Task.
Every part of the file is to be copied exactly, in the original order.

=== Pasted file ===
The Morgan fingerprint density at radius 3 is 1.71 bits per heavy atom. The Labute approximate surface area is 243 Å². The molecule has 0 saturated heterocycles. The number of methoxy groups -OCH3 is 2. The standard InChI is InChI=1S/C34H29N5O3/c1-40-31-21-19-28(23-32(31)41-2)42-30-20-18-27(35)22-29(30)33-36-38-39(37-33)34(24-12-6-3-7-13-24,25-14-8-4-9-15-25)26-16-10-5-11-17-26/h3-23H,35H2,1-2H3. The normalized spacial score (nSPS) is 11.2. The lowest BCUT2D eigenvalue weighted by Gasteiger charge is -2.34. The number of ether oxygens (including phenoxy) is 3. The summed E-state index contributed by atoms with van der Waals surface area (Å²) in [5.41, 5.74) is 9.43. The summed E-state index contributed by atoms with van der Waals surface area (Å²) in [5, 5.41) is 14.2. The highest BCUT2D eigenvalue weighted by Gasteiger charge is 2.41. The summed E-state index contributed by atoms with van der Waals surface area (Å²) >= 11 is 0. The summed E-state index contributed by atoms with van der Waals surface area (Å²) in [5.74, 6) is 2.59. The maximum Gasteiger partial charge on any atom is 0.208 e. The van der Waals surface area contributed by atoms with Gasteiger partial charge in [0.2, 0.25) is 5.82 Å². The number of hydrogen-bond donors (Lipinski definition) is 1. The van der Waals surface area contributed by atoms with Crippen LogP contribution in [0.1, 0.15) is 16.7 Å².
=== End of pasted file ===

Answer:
The Morgan fingerprint density at radius 3 is 1.71 bits per heavy atom. The Labute approximate surface area is 243 Å². The molecule has 0 saturated heterocycles. The number of methoxy groups -OCH3 is 2. The standard InChI is InChI=1S/C34H29N5O3/c1-40-31-21-19-28(23-32(31)41-2)42-30-20-18-27(35)22-29(30)33-36-38-39(37-33)34(24-12-6-3-7-13-24,25-14-8-4-9-15-25)26-16-10-5-11-17-26/h3-23H,35H2,1-2H3. The normalized spacial score (nSPS) is 11.2. The lowest BCUT2D eigenvalue weighted by Gasteiger charge is -2.34. The number of ether oxygens (including phenoxy) is 3. The summed E-state index contributed by atoms with van der Waals surface area (Å²) in [5.41, 5.74) is 9.43. The summed E-state index contributed by atoms with van der Waals surface area (Å²) in [5, 5.41) is 14.2. The highest BCUT2D eigenvalue weighted by Gasteiger charge is 2.41. The summed E-state index contributed by atoms with van der Waals surface area (Å²) >= 11 is 0. The summed E-state index contributed by atoms with van der Waals surface area (Å²) in [5.74, 6) is 2.59. The maximum Gasteiger partial charge on any atom is 0.208 e. The van der Waals surface area contributed by atoms with Gasteiger partial charge in [0.2, 0.25) is 5.82 Å². The number of hydrogen-bond donors (Lipinski definition) is 1. The van der Waals surface area contributed by atoms with Crippen LogP contribution in [0.1, 0.15) is 16.7 Å².